|North Carolina Department of Health and Human Services|
|Location||Morganton, North Carolina, United States|
|Standards||Centers of Medicare and Medicaid Management Services (CMS)|
|Opened||March 29, 1883|
|Lists||Hospitals in North Carolina|
Western North Carolina Insane Asylum
|Location||Off NC 18, Morganton, North Carolina|
|Area||9 acres (3.6 ha)|
|MPS||Morganton MRA (AD)|
|NRHP reference No.||77000996|
|Added to NRHP||October 5, 1977|
Broughton Hospital Historic District
|Location||Roughly bounded by Broughton Hospital campus, NC 18, Bickett St., & Enola Rd., Morganton, North Carolina|
|Area||337 acres (136 ha)|
|Architect||Sloan, Samuel; Et al.|
|Architectural style||Colonial Revival, Art Deco|
|NRHP reference No.||87001918|
|Added to NRHP||November 9, 1987|
Broughton Hospital is a psychiatric hospital located in Morganton, North Carolina. It is administered by North Carolina Department of Health and Human Services Division of Mental Health, Developmental Disabilities and Substance Abuse Services.
In 1850, influential mental health activist Dorothea Dix petitioned the North Carolina General Assembly to support and build a psychiatric hospital to treat the insane. Within 25 years the General Assembly determined that one hospital was insufficient to care for the population of people afflicted with mental illness. In 1875, the State provided $75,000 for the establishment of a second psychiatric hospital. Built in Morganton on 283 acres (115 ha) of land, Western Carolina Insane Asylum, opened on March 29, 1883. The asylum admitted physician Dr. Red Pepper as its first patient. By 1884 its first director, Dr. Patrick Livingston Murphy, reported to the General Assembly that more space was needed. In 1885 and 1886 two new wings were opened, expanding the hospital's bed space to over 500 patients.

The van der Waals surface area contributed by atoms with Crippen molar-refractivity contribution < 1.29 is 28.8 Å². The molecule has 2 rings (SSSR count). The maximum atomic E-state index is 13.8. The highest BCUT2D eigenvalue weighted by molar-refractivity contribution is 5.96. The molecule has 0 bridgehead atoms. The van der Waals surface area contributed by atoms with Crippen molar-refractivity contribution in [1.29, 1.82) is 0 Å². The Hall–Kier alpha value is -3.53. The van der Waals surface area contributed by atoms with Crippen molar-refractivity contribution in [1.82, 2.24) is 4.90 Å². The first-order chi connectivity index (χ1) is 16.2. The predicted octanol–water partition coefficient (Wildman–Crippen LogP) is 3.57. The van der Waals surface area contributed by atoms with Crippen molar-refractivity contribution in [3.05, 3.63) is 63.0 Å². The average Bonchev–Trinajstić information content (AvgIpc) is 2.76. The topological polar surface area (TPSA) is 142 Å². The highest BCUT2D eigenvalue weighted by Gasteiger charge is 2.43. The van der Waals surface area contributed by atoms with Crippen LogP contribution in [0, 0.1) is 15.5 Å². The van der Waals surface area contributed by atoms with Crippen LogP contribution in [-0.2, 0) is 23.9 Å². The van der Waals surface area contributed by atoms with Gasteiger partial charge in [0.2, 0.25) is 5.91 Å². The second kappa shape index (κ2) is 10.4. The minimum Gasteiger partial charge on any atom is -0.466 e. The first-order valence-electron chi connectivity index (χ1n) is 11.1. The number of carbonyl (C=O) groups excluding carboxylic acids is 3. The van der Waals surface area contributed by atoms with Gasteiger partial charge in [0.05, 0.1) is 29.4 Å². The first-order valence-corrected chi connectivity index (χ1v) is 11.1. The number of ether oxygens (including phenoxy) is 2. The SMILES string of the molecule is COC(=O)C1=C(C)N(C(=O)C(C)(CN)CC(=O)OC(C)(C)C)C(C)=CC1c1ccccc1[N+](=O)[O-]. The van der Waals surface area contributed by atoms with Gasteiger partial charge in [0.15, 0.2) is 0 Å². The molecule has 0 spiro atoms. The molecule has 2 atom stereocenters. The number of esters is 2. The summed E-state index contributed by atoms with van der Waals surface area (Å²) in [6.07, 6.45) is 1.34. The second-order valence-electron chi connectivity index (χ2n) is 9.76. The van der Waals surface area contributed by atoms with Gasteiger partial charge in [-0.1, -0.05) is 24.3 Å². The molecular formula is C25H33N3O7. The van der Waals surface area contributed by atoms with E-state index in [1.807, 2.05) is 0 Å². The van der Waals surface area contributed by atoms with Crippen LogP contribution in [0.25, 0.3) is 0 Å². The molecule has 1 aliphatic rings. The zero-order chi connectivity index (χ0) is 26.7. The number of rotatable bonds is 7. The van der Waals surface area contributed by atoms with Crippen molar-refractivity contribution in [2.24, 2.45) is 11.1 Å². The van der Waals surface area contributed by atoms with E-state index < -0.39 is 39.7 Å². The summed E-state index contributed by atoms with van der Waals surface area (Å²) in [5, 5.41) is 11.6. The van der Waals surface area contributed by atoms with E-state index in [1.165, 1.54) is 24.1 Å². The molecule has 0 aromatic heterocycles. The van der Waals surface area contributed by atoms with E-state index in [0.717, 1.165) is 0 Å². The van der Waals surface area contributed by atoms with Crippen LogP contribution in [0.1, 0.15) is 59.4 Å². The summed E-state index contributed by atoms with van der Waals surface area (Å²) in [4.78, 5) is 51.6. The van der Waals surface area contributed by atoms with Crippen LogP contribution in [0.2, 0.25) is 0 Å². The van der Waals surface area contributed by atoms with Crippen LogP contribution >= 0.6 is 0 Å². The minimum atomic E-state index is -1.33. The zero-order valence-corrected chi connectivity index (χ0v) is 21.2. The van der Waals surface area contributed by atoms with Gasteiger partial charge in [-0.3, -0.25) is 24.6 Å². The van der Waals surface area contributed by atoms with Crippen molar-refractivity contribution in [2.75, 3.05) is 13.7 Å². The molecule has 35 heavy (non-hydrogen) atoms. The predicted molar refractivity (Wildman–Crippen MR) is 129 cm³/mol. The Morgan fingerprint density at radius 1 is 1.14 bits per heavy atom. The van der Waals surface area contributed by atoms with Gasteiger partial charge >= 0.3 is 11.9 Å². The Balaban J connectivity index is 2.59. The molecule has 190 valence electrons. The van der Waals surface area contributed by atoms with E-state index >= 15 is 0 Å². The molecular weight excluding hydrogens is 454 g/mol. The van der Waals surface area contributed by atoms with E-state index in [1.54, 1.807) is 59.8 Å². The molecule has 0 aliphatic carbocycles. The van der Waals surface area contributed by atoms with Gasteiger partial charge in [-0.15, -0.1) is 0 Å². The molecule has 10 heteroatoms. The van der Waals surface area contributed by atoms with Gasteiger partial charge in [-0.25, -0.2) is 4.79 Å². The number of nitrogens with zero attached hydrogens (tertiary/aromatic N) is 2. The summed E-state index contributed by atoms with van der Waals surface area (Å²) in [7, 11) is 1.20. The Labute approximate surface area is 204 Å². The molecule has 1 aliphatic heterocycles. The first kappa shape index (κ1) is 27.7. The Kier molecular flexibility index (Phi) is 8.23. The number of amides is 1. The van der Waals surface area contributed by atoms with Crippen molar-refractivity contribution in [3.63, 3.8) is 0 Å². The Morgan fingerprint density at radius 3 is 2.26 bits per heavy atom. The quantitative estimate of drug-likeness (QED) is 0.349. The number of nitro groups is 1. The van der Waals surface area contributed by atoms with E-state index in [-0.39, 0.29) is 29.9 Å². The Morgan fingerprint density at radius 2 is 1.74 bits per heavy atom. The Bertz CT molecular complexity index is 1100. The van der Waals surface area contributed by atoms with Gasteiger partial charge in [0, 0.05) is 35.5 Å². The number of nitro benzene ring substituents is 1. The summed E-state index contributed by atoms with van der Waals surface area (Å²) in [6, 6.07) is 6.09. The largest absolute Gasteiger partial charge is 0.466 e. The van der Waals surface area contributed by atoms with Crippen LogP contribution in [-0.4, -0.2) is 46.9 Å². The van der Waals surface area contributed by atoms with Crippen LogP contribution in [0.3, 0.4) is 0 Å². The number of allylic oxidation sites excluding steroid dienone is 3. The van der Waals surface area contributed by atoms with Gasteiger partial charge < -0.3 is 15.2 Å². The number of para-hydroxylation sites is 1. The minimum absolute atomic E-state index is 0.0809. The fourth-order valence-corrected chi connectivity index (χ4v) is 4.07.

In 1890 the hospital's name was changed to State Hospital at Morganton, a name it kept until 1959. Patients were used to construct roads on the property, and establish and maintain the gardens and grounds. By 1893 the hospital's holdings would encompass over 300 acres (120 ha). During the early 1900s the hospital expanded greatly. Using the colony system, a farm area was established with a dairy, vineyard and greenhouses, all staffed by patients of varying degrees of functionality. The hospital was nearly self-sufficient. Additional expansions and land holdings would take place until just after World War I when public attitudes about mental health patients changed dramatically. The hospital, like many others of this time period, was neglected and suffered during the state and national financial problems of the Great Depression.